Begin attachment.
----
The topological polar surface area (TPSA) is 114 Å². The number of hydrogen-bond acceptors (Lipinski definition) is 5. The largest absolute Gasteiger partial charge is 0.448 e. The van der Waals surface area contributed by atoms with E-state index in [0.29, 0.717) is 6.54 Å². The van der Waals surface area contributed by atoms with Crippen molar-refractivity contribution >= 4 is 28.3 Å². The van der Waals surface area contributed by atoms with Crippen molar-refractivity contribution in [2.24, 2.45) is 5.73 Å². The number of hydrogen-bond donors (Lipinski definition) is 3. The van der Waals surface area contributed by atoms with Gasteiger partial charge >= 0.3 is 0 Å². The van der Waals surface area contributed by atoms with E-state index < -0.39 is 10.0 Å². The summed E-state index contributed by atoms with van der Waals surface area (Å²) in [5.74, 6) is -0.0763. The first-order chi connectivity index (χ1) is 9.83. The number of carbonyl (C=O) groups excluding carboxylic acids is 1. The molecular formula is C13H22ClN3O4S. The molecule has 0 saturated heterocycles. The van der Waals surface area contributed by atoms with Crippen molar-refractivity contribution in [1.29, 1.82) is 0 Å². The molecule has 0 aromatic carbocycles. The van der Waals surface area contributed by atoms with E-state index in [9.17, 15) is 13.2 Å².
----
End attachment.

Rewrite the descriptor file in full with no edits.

The topological polar surface area (TPSA) is 114 Å². The number of hydrogen-bond acceptors (Lipinski definition) is 5. The largest absolute Gasteiger partial charge is 0.448 e. The van der Waals surface area contributed by atoms with E-state index in [0.29, 0.717) is 6.54 Å². The van der Waals surface area contributed by atoms with Crippen molar-refractivity contribution >= 4 is 28.3 Å². The van der Waals surface area contributed by atoms with Crippen molar-refractivity contribution in [2.24, 2.45) is 5.73 Å². The number of hydrogen-bond donors (Lipinski definition) is 3. The van der Waals surface area contributed by atoms with Gasteiger partial charge >= 0.3 is 0 Å². The van der Waals surface area contributed by atoms with E-state index < -0.39 is 10.0 Å². The summed E-state index contributed by atoms with van der Waals surface area (Å²) in [5.74, 6) is -0.0763. The first-order chi connectivity index (χ1) is 9.83. The number of carbonyl (C=O) groups excluding carboxylic acids is 1. The molecular formula is C13H22ClN3O4S. The molecule has 0 saturated heterocycles. The van der Waals surface area contributed by atoms with Crippen molar-refractivity contribution in [1.29, 1.82) is 0 Å². The molecule has 0 aromatic carbocycles. The van der Waals surface area contributed by atoms with E-state index in [9.17, 15) is 13.2 Å².